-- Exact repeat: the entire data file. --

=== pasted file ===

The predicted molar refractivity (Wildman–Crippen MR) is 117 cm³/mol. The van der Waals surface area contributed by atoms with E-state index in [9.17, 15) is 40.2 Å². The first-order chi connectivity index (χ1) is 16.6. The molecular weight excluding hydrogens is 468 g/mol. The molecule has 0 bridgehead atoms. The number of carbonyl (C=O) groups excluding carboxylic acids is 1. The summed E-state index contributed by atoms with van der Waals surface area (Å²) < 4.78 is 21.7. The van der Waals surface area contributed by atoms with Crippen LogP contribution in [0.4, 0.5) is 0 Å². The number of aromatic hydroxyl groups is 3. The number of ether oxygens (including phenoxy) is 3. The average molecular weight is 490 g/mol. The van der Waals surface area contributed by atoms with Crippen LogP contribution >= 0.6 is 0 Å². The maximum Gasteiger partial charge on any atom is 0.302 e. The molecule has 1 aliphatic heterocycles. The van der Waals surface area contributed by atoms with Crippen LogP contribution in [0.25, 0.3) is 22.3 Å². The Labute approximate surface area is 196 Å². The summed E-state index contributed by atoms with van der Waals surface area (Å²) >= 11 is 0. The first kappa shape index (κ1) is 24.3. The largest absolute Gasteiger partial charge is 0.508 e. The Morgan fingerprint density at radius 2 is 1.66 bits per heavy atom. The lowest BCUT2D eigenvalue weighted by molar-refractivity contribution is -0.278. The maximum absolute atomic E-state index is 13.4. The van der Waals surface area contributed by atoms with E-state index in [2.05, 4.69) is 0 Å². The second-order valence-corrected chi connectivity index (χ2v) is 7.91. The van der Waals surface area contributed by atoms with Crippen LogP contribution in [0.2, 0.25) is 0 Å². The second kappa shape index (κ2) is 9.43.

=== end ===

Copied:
The predicted molar refractivity (Wildman–Crippen MR) is 117 cm³/mol. The van der Waals surface area contributed by atoms with E-state index in [9.17, 15) is 40.2 Å². The first-order chi connectivity index (χ1) is 16.6. The molecular weight excluding hydrogens is 468 g/mol. The molecule has 0 bridgehead atoms. The number of carbonyl (C=O) groups excluding carboxylic acids is 1. The summed E-state index contributed by atoms with van der Waals surface area (Å²) < 4.78 is 21.7. The van der Waals surface area contributed by atoms with Crippen LogP contribution in [0.4, 0.5) is 0 Å². The number of aromatic hydroxyl groups is 3. The number of ether oxygens (including phenoxy) is 3. The average molecular weight is 490 g/mol. The van der Waals surface area contributed by atoms with Crippen LogP contribution >= 0.6 is 0 Å². The maximum Gasteiger partial charge on any atom is 0.302 e. The molecule has 1 aliphatic heterocycles. The van der Waals surface area contributed by atoms with Crippen LogP contribution in [0.25, 0.3) is 22.3 Å². The Labute approximate surface area is 196 Å². The summed E-state index contributed by atoms with van der Waals surface area (Å²) >= 11 is 0. The first kappa shape index (κ1) is 24.3. The largest absolute Gasteiger partial charge is 0.508 e. The Morgan fingerprint density at radius 2 is 1.66 bits per heavy atom. The lowest BCUT2D eigenvalue weighted by molar-refractivity contribution is -0.278. The maximum absolute atomic E-state index is 13.4. The van der Waals surface area contributed by atoms with E-state index in [2.05, 4.69) is 0 Å². The second-order valence-corrected chi connectivity index (χ2v) is 7.91. The van der Waals surface area contributed by atoms with Crippen LogP contribution in [0.2, 0.25) is 0 Å². The second kappa shape index (κ2) is 9.43.